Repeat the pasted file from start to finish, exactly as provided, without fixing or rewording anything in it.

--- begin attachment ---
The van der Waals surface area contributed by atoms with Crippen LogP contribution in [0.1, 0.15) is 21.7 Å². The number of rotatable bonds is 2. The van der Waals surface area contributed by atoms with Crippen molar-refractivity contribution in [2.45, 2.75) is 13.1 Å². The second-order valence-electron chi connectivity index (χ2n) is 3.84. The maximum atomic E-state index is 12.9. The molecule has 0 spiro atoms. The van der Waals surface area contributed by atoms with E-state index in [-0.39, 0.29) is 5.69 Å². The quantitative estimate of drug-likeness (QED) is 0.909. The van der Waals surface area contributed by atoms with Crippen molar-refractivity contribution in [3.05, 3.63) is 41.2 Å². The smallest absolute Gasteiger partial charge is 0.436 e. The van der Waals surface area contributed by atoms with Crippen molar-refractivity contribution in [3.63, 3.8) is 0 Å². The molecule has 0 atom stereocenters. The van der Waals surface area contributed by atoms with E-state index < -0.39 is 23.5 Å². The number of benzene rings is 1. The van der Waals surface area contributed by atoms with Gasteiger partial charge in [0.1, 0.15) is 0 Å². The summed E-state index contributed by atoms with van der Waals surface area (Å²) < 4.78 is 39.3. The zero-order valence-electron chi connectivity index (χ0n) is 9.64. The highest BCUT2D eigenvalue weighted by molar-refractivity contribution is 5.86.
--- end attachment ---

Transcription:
The van der Waals surface area contributed by atoms with Crippen LogP contribution in [0.1, 0.15) is 21.7 Å². The number of rotatable bonds is 2. The van der Waals surface area contributed by atoms with Crippen molar-refractivity contribution in [2.45, 2.75) is 13.1 Å². The second-order valence-electron chi connectivity index (χ2n) is 3.84. The maximum atomic E-state index is 12.9. The molecule has 0 spiro atoms. The van der Waals surface area contributed by atoms with E-state index in [-0.39, 0.29) is 5.69 Å². The quantitative estimate of drug-likeness (QED) is 0.909. The van der Waals surface area contributed by atoms with Crippen molar-refractivity contribution in [3.05, 3.63) is 41.2 Å². The smallest absolute Gasteiger partial charge is 0.436 e. The van der Waals surface area contributed by atoms with Crippen molar-refractivity contribution in [3.63, 3.8) is 0 Å². The molecule has 0 atom stereocenters. The van der Waals surface area contributed by atoms with E-state index < -0.39 is 23.5 Å². The number of benzene rings is 1. The van der Waals surface area contributed by atoms with Gasteiger partial charge in [0.1, 0.15) is 0 Å². The summed E-state index contributed by atoms with van der Waals surface area (Å²) < 4.78 is 39.3. The zero-order valence-electron chi connectivity index (χ0n) is 9.64. The highest BCUT2D eigenvalue weighted by molar-refractivity contribution is 5.86.